Factors associated with persistence of African animal trypanosomiasis in Lango subregion, northern Uganda
African animal trypanosomiasis (AAT) continues to inflict heavy losses on livestock production especially cattle in terms of decreased production and productivity in Uganda. AAT is a disease complex caused by tsetse fly-transmitted Trypanosoma brucei brucei, Trypanosoma brucei rhodesiense, Trypanosoma congolense, and Trypanosoma vivax. The disease is most important in cattle but also known to cause serious losses in pigs, camels, goats, and sheep. Several control measures including live bait technology, mass treatment of cattle with trypanocidal drugs, and deployment of tsetse traps have been used in the past 10 years, but the problem still persists in some areas. This necessitated an exploration of the factors associated with continued trypanosome infections in cattle, which are also known reservoirs for the zoonotic trypanosomiasis. A structured questionnaire was administered to 286 animal owners from 20 villages purposively selected from Lira, Kole, and Alebtong districts of Lango subregion to obtain information on the factors associated with persistence of infection. Over 50% of the respondents reported trypanosomiasis as a major challenge to their livestock. Land ownership (P = 0.029), type of livestock kept (P = 0.000), disease control strategy employed (P = 0.000), source of drugs (P = 0.046), and drug preparation (P = 0.017) were associated with persistent AAT infection. We recommend continued farmer sensitization on the threat of AAT and the available prevention and control options. The use of isometamidium chloride for prophylaxis against trypanosomiasis is highly recommended. There is also a need to foster qualified private veterinary drug supply in the region.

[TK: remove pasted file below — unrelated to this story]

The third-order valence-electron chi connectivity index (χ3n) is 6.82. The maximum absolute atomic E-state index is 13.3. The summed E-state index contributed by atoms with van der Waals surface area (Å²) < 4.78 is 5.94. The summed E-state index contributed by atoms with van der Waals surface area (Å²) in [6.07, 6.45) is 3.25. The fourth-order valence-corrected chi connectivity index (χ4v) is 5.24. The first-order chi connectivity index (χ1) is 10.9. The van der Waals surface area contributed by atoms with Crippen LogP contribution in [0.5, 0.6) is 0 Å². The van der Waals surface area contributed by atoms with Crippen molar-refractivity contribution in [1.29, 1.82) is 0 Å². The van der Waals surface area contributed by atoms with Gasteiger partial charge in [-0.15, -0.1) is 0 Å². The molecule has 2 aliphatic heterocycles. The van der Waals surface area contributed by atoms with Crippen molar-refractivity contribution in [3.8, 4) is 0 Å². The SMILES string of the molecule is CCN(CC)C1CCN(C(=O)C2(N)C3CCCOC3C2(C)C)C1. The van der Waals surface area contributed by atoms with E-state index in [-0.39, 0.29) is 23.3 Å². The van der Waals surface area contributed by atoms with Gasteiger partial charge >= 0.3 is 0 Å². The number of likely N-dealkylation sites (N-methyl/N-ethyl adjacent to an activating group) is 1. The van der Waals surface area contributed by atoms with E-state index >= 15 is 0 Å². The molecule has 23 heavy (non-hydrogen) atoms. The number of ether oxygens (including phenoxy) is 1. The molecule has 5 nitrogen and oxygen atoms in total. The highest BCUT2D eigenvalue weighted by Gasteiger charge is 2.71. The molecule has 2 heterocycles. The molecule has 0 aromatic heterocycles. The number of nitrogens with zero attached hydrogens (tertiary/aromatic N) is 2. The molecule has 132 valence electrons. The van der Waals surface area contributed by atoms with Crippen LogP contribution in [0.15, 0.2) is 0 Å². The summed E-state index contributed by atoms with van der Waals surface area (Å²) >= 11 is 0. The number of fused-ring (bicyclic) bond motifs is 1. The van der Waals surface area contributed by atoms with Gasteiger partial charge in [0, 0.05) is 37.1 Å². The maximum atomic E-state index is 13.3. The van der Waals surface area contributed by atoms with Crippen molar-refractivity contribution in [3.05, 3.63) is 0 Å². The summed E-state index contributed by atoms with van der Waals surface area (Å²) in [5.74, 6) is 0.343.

KeywordsAfrican animal trypanosomiasis Uganda Lango sub region Isometamidium chloride Trypanosomes
African animal trypanosomiasis
Coordinating Office for the Control of Trypanosomiasis in Uganda
Tackling Infections to Benefit Africa
Uganda Bureau of Statistics, T.vivax, Trypanosoma vivax; T.congolense, Trypanosoma congolense
We wish to acknowledge the contribution made by the following towards this study, the Tackling Infections to Benefit Africa (TIBA), the National Institute for Health Research (NIHR) Coordinating Office for Control of Trypanosomiasis in Uganda (COCTU), and the Uganda Trypanosomiasis Control Council (UTCC).
Compliance with ethical standards
Conflict of interest
The authors declare that they have no conflict of interest.
Statement of animal rights
All applicable guidelines for the care and use of animals were followed.
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